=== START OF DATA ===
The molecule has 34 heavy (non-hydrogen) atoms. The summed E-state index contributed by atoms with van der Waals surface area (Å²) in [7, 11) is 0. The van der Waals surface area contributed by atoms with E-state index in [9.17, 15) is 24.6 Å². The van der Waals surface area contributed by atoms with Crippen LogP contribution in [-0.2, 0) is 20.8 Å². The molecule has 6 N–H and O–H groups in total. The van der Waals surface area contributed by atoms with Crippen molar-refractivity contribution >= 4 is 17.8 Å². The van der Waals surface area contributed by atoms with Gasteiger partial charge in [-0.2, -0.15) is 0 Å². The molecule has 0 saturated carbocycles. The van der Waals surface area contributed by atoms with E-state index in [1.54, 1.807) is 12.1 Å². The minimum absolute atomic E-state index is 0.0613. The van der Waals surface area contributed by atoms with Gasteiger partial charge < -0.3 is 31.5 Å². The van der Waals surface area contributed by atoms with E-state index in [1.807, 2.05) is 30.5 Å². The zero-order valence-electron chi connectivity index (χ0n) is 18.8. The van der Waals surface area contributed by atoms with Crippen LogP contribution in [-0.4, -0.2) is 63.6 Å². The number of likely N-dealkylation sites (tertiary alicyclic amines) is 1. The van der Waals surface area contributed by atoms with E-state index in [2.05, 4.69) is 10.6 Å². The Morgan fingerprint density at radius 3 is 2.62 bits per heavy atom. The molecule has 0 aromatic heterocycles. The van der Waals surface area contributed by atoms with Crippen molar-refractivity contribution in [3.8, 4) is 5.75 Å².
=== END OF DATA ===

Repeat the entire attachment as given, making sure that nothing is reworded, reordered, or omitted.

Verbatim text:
The molecule has 34 heavy (non-hydrogen) atoms. The summed E-state index contributed by atoms with van der Waals surface area (Å²) in [7, 11) is 0. The van der Waals surface area contributed by atoms with E-state index in [9.17, 15) is 24.6 Å². The van der Waals surface area contributed by atoms with Crippen LogP contribution in [-0.2, 0) is 20.8 Å². The molecule has 6 N–H and O–H groups in total. The van der Waals surface area contributed by atoms with Crippen molar-refractivity contribution >= 4 is 17.8 Å². The van der Waals surface area contributed by atoms with Gasteiger partial charge in [-0.2, -0.15) is 0 Å². The molecule has 0 saturated carbocycles. The van der Waals surface area contributed by atoms with E-state index in [1.54, 1.807) is 12.1 Å². The minimum absolute atomic E-state index is 0.0613. The van der Waals surface area contributed by atoms with Gasteiger partial charge < -0.3 is 31.5 Å². The van der Waals surface area contributed by atoms with E-state index in [1.807, 2.05) is 30.5 Å². The zero-order valence-electron chi connectivity index (χ0n) is 18.8. The van der Waals surface area contributed by atoms with Crippen LogP contribution in [-0.4, -0.2) is 63.6 Å². The number of likely N-dealkylation sites (tertiary alicyclic amines) is 1. The van der Waals surface area contributed by atoms with E-state index in [2.05, 4.69) is 10.6 Å². The Morgan fingerprint density at radius 3 is 2.62 bits per heavy atom. The molecule has 0 aromatic heterocycles. The van der Waals surface area contributed by atoms with Crippen molar-refractivity contribution in [3.8, 4) is 5.75 Å².